In the United States, 80% of new injuries occur to males. 62% are 16-35 years old. Although reproductive function in women with SCI is generally normal, infertility is a major complication of SCI in men. 90% cannot father children via sexual intercourse.
Dr Bracket highlighted the fact that there are well established and effective treatment for both erectile dysfunction and ejaculatory dysfunction. Although, electroejaculation (EEJ) and vibratory stimulation (PVS) has demonstrated efficacy in the retrieval of sperm which is sufficient for intrauterine or even intravaginal insemination, Dr Bracket presented data demonstrating that nearly 2/3 of physicians recommend the utilization of testicular sperm acquisition techniques and in vitro fertilization and intracytolplasmic sperm injection for SCI patients. A review carried out by Dr Brackett indicated that 70% of all electroejaculation and 90% of PVS antegrade trials had sufficient sperm recovery for IUI. Most providers who do not offer electroejaculation or vibratory stimulation do so because of the lack of access to specialized equipment. Dr Bracket advocated that physician attempt to acquire ejaculated sperm using EEJ and PVS and utilized these specimens for IUI in the management of patients with SCI.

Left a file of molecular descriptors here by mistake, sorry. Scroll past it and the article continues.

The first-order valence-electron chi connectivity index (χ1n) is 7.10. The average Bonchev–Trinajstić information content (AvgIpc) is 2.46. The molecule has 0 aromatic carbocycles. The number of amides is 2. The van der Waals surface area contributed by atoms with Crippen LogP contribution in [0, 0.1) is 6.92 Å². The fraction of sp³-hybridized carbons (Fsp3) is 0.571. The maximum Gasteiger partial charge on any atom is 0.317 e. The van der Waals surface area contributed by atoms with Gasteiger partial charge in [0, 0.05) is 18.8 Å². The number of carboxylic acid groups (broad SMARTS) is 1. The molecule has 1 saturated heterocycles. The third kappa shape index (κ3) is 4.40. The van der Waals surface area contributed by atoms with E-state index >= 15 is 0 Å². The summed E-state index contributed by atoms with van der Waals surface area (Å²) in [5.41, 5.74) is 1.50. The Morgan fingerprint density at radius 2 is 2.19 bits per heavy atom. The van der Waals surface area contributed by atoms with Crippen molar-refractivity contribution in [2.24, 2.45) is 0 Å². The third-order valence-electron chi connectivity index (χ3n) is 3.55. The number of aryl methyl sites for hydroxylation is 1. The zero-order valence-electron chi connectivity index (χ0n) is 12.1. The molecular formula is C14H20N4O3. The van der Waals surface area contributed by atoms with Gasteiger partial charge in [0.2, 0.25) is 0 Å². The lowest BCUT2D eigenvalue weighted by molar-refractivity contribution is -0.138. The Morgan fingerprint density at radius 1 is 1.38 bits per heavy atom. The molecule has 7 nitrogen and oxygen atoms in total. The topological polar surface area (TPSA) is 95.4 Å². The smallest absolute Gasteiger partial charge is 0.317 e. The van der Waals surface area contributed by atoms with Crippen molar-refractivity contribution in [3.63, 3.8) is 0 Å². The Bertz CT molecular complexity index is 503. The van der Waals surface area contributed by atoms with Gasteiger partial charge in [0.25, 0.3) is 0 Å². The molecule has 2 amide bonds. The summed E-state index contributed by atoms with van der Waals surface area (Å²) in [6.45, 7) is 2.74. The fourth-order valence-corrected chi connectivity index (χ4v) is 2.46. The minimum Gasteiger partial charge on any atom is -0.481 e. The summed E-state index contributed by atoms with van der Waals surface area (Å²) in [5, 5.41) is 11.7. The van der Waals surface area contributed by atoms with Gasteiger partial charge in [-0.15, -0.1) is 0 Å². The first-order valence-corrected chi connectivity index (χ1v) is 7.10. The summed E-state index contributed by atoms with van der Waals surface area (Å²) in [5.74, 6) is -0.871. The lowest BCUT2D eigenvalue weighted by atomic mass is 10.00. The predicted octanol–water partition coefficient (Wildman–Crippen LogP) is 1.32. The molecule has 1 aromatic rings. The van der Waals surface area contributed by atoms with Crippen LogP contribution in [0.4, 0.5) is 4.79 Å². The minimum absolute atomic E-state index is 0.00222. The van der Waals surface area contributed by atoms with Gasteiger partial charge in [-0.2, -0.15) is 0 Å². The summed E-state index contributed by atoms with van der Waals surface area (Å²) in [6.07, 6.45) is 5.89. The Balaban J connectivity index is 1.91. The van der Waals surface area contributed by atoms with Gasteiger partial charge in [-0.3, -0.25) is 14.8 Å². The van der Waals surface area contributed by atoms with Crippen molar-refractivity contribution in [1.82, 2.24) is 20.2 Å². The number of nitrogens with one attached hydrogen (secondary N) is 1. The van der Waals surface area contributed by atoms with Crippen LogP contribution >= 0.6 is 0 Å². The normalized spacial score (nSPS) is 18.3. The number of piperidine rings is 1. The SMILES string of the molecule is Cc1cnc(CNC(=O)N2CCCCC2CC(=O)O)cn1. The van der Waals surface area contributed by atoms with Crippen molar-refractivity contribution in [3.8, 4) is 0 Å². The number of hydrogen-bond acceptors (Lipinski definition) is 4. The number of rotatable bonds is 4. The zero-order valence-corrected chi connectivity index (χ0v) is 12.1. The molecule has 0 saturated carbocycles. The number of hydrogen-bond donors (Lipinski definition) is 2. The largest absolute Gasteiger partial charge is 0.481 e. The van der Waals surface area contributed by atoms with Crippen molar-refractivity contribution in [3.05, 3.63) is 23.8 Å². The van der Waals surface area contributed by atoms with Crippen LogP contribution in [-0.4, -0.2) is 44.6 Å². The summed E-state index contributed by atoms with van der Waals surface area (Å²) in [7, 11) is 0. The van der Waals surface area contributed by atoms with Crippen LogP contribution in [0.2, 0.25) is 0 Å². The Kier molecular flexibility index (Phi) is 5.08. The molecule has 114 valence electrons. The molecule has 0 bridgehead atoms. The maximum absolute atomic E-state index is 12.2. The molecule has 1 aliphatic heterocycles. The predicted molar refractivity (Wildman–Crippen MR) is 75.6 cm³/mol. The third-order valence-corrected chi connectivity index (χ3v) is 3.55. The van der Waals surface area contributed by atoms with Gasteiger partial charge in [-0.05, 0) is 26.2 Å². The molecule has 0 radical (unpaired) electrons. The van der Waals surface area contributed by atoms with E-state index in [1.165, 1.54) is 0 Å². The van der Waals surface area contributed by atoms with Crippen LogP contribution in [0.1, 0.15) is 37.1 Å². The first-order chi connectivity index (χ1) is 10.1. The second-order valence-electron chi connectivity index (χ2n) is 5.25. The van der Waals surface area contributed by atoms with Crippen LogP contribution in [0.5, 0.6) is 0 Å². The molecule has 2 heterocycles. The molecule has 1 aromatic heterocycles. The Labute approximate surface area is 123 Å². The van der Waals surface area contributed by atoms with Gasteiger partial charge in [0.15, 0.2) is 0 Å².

It is important to recognize that ejaculated sperm can and should be utilized when possible. Providers should ideally not utilize IVF and ICSI when less expensive and effective alternatives are available. However, the utilization of testicular sperm acquisition and IVF appears to be more widely available and will allow men with SCI to achieve parenthood.
By Harris M. Nagler, MD
Society for the Study of Male Reproduction by Harris Nagler Read the Full Post!